The latest text message scam is out, targeting victims to redeem their “free cash” and all you have to do is reply to the message. Seems legit, right?
Wrong. As our very own Certified Identity Theft Risk Management Specialist and host of Unlock Your Wealth Radio, Heather Wagenhals, received a scam text this morning, urging her to claim her free cash. The text message came from the number: 1-857-214-7556 with a message that read:
Reminder: Your Funds are Awaiting their Release. Call (917) 633-5899 to claim your cash today.
As always Heather encourages everyone to use caution when opening unfamiliar text messages, emails or answering phone calls that sound too good to be true. To avoid falling victim to these types of scams, use the following advice, courtesy of NCOA.
1. Be aware of the risk from strangers—and those closest to you.
Over 90% of all reported elder abuse is committed by the older person’s own family members, most often their adult children, followed by grandchildren, nieces and nephews, and others.
2. Inform solicitors: “I never buy/give from anyone who calls or visits me unannounced.”
Don’t buy from an unfamiliar company and always ask for and wait until you receive written material about any offer or charity.
Neighborhood children you know who are selling Girl Scout cookies or school fundraising items may be an exception, but a good rule of thumb is to never donate if it requires you to write your credit card information on any forms.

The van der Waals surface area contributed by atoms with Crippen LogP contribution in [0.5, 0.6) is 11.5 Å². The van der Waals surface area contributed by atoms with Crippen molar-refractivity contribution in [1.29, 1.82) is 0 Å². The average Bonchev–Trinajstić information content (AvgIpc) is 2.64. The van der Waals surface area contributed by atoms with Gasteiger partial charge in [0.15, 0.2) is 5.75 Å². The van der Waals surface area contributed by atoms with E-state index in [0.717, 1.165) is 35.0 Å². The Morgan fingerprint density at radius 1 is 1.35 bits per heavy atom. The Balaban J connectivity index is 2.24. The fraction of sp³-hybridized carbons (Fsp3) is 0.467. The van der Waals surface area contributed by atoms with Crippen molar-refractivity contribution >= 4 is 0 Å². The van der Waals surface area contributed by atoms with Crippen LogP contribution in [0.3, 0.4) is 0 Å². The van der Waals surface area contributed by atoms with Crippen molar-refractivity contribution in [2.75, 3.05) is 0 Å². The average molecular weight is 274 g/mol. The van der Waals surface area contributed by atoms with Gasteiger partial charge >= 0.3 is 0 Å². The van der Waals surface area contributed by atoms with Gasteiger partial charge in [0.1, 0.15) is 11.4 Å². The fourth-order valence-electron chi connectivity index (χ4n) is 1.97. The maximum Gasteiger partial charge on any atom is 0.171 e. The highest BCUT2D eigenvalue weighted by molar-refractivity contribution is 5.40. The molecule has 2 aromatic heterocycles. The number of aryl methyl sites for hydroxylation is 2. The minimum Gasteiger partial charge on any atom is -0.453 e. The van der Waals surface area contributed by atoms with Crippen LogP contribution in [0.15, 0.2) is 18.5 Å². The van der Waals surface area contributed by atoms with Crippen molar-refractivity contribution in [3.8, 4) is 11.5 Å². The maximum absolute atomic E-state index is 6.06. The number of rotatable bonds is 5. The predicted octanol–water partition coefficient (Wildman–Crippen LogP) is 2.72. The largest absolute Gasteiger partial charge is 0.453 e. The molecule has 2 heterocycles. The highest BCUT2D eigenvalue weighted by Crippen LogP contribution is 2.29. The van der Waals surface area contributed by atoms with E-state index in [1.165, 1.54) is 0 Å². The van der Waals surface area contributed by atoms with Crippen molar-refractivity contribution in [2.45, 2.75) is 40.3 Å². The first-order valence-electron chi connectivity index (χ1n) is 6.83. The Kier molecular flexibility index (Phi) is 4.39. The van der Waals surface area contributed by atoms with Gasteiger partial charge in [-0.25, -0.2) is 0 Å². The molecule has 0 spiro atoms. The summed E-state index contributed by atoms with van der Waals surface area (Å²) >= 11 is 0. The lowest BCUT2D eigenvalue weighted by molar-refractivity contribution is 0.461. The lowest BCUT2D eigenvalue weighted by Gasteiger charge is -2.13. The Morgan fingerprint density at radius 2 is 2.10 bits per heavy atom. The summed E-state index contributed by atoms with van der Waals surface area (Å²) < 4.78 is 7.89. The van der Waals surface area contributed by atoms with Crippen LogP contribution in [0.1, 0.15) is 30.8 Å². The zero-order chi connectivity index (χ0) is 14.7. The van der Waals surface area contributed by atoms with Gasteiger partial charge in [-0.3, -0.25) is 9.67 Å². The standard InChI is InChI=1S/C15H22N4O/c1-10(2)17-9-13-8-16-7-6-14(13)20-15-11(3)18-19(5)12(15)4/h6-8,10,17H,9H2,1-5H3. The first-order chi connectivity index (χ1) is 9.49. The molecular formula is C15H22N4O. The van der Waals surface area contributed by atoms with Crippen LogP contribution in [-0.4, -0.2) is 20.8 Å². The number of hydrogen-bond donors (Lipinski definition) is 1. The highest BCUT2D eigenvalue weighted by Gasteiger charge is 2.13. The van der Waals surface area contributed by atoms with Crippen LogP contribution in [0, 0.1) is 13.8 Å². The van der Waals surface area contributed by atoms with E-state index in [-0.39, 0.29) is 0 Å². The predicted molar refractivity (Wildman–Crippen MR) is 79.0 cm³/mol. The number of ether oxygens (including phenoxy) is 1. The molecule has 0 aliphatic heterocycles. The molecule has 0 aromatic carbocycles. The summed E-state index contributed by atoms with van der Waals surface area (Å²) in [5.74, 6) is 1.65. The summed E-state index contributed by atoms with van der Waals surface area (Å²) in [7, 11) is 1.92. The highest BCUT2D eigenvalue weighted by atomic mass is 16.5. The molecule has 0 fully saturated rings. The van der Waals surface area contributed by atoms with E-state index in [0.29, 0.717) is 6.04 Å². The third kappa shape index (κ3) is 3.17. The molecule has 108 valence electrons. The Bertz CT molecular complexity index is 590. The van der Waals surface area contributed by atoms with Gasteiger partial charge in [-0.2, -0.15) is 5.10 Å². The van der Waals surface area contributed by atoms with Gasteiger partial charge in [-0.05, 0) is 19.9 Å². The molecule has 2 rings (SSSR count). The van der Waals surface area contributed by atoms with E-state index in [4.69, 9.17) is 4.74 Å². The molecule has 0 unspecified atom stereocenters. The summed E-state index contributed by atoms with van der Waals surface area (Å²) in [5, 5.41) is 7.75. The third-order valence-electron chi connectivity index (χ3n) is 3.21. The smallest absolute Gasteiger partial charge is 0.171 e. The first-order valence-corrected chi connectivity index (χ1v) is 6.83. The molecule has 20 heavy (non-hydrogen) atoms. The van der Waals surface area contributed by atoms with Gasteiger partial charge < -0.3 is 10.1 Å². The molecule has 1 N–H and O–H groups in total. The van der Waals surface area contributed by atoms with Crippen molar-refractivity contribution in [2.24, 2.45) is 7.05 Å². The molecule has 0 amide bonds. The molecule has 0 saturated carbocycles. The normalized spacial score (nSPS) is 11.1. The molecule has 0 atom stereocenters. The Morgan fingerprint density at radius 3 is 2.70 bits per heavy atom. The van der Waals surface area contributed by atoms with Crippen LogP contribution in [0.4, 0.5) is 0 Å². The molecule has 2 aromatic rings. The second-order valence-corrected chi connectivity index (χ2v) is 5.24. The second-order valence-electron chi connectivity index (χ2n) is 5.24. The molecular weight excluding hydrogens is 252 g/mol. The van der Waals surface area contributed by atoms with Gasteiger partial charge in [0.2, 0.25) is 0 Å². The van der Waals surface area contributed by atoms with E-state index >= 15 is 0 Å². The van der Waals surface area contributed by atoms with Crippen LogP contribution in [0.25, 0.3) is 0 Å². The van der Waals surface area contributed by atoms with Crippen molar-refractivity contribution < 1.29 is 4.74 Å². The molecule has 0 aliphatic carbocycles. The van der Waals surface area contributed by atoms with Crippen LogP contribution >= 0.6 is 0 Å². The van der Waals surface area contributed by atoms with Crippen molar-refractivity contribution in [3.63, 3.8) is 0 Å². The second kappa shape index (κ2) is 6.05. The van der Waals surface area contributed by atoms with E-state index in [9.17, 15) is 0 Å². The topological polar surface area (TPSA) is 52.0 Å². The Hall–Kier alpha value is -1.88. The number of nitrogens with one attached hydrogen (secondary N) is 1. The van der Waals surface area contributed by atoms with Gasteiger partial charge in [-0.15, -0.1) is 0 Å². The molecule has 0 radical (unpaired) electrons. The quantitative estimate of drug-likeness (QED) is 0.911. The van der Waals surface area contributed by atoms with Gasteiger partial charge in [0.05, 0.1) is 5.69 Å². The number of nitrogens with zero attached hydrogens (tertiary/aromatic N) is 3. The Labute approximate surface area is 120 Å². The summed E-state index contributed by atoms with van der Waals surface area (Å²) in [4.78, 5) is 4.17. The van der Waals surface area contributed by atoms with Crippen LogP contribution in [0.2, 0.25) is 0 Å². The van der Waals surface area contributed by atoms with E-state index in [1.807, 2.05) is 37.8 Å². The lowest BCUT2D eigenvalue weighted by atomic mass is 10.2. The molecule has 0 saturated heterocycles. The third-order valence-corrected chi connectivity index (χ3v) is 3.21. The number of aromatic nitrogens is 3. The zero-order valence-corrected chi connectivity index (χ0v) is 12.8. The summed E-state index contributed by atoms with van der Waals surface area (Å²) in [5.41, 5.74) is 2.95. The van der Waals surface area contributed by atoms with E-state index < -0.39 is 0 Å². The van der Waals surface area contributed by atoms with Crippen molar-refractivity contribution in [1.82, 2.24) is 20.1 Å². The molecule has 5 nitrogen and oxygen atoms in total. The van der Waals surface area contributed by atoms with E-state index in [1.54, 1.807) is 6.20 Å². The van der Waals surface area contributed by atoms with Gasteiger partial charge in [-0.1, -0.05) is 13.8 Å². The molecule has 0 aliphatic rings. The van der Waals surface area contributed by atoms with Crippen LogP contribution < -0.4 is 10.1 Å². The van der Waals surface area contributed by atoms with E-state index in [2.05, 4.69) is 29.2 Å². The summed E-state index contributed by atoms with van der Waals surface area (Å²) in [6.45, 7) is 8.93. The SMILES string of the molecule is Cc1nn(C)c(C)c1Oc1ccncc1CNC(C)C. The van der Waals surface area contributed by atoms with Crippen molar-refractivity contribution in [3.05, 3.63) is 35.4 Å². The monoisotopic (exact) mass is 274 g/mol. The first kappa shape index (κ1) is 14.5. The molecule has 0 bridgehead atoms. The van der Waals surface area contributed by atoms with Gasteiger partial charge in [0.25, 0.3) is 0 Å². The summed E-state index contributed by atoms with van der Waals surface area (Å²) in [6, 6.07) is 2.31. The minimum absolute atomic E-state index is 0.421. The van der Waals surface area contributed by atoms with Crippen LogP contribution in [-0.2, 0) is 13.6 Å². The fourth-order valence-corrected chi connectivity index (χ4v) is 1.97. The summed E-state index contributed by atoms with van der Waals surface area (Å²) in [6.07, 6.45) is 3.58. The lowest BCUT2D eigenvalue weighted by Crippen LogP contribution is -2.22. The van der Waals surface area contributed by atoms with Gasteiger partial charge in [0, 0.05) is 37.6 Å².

3. Shred all accounts and receipts with your credit card number.
Identity theft is a huge business. To protect yourself, use a paper shredder at all times.
Monitor your bank and credit card statements and never give out personal information over the phone to someone who initiates the contact with you.
4. Sign up for the “Do Not Call” list and take yourself off multiple mailing lists.
Visit www.donotcall.gov to stop telemarketers from contacting you.
Be careful with your mail. Do not let incoming mail sit in your mailbox for a long time. When sending out sensitive mail, consider dropping it off at a secure collection box or directly at the post office.es.
5. Never offer your credit card number, Medicare information, bank account numbers or other personal information over the phone unless you initiated the call.
Misuse of Medicare dollars is one of the largest scams involving seniors. Common schemes include billing for services never delivered and selling unneeded devices or services to beneficiaries.
Protect your Medicare number as you do your credit card, banking, and Social Security numbers and do not allow anyone else to use it. Be wary of salespeople trying to sell you something they claim will be paid for by Medicare.
6. Be skeptical of all unsolicited offers.
Be an informed consumer. Take the time to call and shop around before making a purchase. Take a friend with you who may offer some perspective to help you make difficult decisions.
Also, carefully read all contracts and purchasing agreements before signing and make certain that all of your requirements have been put in writing. Understand all contract cancellation and refund terms.
As a general rule governing all of your interactions as a consumer, do not allow yourself to be pressured into making purchases, signing contracts, or committing funds. These decisions are yours and yours alone.
Now, we want to hear from you! Would like to share your opinion or make a comment on the Unlock Your Wealth Radio Show? If so, then please leave your comment or questions in the space provided below and share this article with your friends and family on Facebook and Twitter. Your comments or question could be chosen as our featured Money Question Monday and a phone call by financial expert Heather Wagenhals could dial your way to be live on the Unlock Your Wealth Radio Show.